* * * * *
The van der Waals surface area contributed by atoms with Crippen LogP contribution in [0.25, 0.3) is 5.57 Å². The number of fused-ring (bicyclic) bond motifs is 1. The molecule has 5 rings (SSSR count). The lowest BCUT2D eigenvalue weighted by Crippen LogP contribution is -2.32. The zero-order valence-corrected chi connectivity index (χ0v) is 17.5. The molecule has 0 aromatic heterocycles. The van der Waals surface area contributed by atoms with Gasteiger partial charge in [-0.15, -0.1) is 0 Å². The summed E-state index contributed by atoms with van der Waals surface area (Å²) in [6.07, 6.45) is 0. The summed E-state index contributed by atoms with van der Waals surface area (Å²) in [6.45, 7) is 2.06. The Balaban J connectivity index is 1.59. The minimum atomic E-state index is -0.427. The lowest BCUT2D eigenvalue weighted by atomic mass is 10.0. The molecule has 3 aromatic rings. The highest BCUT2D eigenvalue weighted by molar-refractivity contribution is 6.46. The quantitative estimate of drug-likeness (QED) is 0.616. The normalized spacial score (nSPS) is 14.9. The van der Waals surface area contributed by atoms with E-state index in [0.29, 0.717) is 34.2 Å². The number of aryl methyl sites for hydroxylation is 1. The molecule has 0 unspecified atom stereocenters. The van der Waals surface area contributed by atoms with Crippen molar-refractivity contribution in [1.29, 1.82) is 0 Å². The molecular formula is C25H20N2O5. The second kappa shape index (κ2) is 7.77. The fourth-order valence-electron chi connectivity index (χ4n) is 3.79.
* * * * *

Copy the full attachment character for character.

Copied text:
The van der Waals surface area contributed by atoms with Crippen LogP contribution in [0.25, 0.3) is 5.57 Å². The number of fused-ring (bicyclic) bond motifs is 1. The molecule has 5 rings (SSSR count). The lowest BCUT2D eigenvalue weighted by Crippen LogP contribution is -2.32. The zero-order valence-corrected chi connectivity index (χ0v) is 17.5. The molecule has 0 aromatic heterocycles. The van der Waals surface area contributed by atoms with Gasteiger partial charge in [-0.15, -0.1) is 0 Å². The summed E-state index contributed by atoms with van der Waals surface area (Å²) in [6.07, 6.45) is 0. The summed E-state index contributed by atoms with van der Waals surface area (Å²) in [6.45, 7) is 2.06. The Balaban J connectivity index is 1.59. The minimum atomic E-state index is -0.427. The lowest BCUT2D eigenvalue weighted by atomic mass is 10.0. The molecule has 3 aromatic rings. The highest BCUT2D eigenvalue weighted by molar-refractivity contribution is 6.46. The quantitative estimate of drug-likeness (QED) is 0.616. The normalized spacial score (nSPS) is 14.9. The van der Waals surface area contributed by atoms with E-state index in [0.29, 0.717) is 34.2 Å². The number of aryl methyl sites for hydroxylation is 1. The molecule has 0 unspecified atom stereocenters. The van der Waals surface area contributed by atoms with Crippen molar-refractivity contribution in [1.29, 1.82) is 0 Å². The molecular formula is C25H20N2O5. The second kappa shape index (κ2) is 7.77. The fourth-order valence-electron chi connectivity index (χ4n) is 3.79.